SYNTHBOY+ Turns Nintendo GameBoy Into 8-Bit Sound Machine

Readers Chris Blarsky and Josh Felice sent word about their new project, Synthboy+, a dock that turns a vintage GameBoy into a MIDI synth.

Here’s what they’ve got to say about the project:

Dust off that first gen Gameboy as we have a very cool interface dock that converts the handheld gaming system into a state of the art 8 bit sound machine. There is a growing community of musicians and audio artists that are using these old gaming system sounds.

We have used some of the achievements from the 8 bit community and created the SYNTHBOY+. Easy to plug into your mixer or home stereo with all of the various outputs. Midi IN/OUT makes it easy to connect to almost any keyboard.

Synthboy+ is being funded as a Kickstarter project. Here’s the intro video:

See the Kickstarter site for project details.

16 thoughts on “SYNTHBOY+ Turns Nintendo GameBoy Into 8-Bit Sound Machine

    1. If it’s okay to be judgmental, then I think “hipsternoise” would be a cooler screen-name than “trollomatus”.

  1. If this gets off the ground as well as they make it look, this could change the way chiptuners like myself make our product.

  2. This is an overpriced, useless piece of junk for game boy fetishists. Adds nothing to the game boy music making capabilities, and costs as much as a decent synth would cost.

    1. Have to disagree that this is overpriced or a piece of junk. It looks like they’ve worked hard to make this a really nice dock, rather than a crappy hack.

      But it does seem a bit like overkill. Ugly and cheap probably works for most of the 8-bit crowd.

  3. Don’t get me wrong I think it’s neat. I just wonder if it really needs a gameboy. I mean with the technology advances, am I wrong in thinking they could build an all in one device more cheaply that handles all the gameboy sounds (and more)? I like chip/lofi sounds, but I guess I’m not into product fetishism as much…

  4. Thank you for posting this. We are really hoping we can make our goal. I understand there are haters of this, but this is not for you. I grew up playing the with the Gameboy and I really like the sounds from it. Yes you can spend $99 on emulator software and if that gets you where you want to go, than great, but for others who just have to have the original sound, nothing will do except for the original thing. The 8bit community have spent countless hours trying to squeeze every ounce of performance from these older machines and when these machines are gone they are gone, they will be gone forever. Everything will sound the same as everything will be processed the same. These original chips, whether they be the SID’s from Commodores or the TIA’s from Atari’s have very unique characteristics, even to themselves! That unique hardware represents an age. You can get Guitar software that sounds like a guitar, but it will never be the same as playing one.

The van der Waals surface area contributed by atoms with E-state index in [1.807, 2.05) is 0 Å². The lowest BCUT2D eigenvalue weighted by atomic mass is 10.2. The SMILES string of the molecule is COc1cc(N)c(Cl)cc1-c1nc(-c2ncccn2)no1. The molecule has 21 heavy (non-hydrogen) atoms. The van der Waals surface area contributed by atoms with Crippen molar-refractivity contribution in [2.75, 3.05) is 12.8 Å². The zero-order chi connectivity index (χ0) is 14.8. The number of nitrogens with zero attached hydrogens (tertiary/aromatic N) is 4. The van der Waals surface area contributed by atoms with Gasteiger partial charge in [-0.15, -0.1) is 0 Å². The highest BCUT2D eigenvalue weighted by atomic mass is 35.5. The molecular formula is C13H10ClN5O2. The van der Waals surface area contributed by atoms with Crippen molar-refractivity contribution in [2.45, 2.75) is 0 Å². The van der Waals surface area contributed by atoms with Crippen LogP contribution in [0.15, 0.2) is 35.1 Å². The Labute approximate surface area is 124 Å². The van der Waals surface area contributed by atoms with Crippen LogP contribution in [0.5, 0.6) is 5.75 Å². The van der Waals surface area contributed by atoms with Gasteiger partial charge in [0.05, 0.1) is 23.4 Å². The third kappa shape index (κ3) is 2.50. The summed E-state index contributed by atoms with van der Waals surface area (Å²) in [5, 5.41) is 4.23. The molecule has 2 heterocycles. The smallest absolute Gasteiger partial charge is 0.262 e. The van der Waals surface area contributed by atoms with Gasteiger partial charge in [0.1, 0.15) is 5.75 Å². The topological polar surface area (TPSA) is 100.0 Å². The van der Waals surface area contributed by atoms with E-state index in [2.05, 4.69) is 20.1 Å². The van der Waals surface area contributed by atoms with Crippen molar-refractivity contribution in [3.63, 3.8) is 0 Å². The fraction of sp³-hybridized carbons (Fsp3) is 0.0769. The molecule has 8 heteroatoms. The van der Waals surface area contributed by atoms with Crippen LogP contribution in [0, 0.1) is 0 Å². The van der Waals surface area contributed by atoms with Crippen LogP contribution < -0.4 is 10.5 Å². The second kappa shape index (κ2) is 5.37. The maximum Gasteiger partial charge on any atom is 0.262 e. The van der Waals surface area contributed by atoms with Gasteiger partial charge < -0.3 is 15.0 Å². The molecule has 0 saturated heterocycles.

Thank you for the support.

  5. Incredible. I especially like the idea of the rack unit shown at the end. I’m not an 8-bit/glitch or edm music fetishist by any means, but I was born in 81 and this sound is integrated into my psyche along with the nes, snes, spectrum zx, c64, atari st, amiga, megadrive, gamegear all of which were games i played at the same time my musical taste & creativity was developing. These are all musical/aural textures that have been very difficult to obtain and the idea of being able to have the real chips performing is pretty exciting, if I was rich enough i would definitely fund a project like this just to bring a dormant instrument into a more mainstream setup for us not so techically able musicians to add these to our sound palette. The naysayers are generally only arguing from the point of view that they either dislike the sound or that theres only one style of music that will ever use these sounds which is just blinkered and opinionated. As you said, this isn’t for them so thank you and goodnight. Lol
    I like this piece of kit & the further possibilities it represents. On my wishlist

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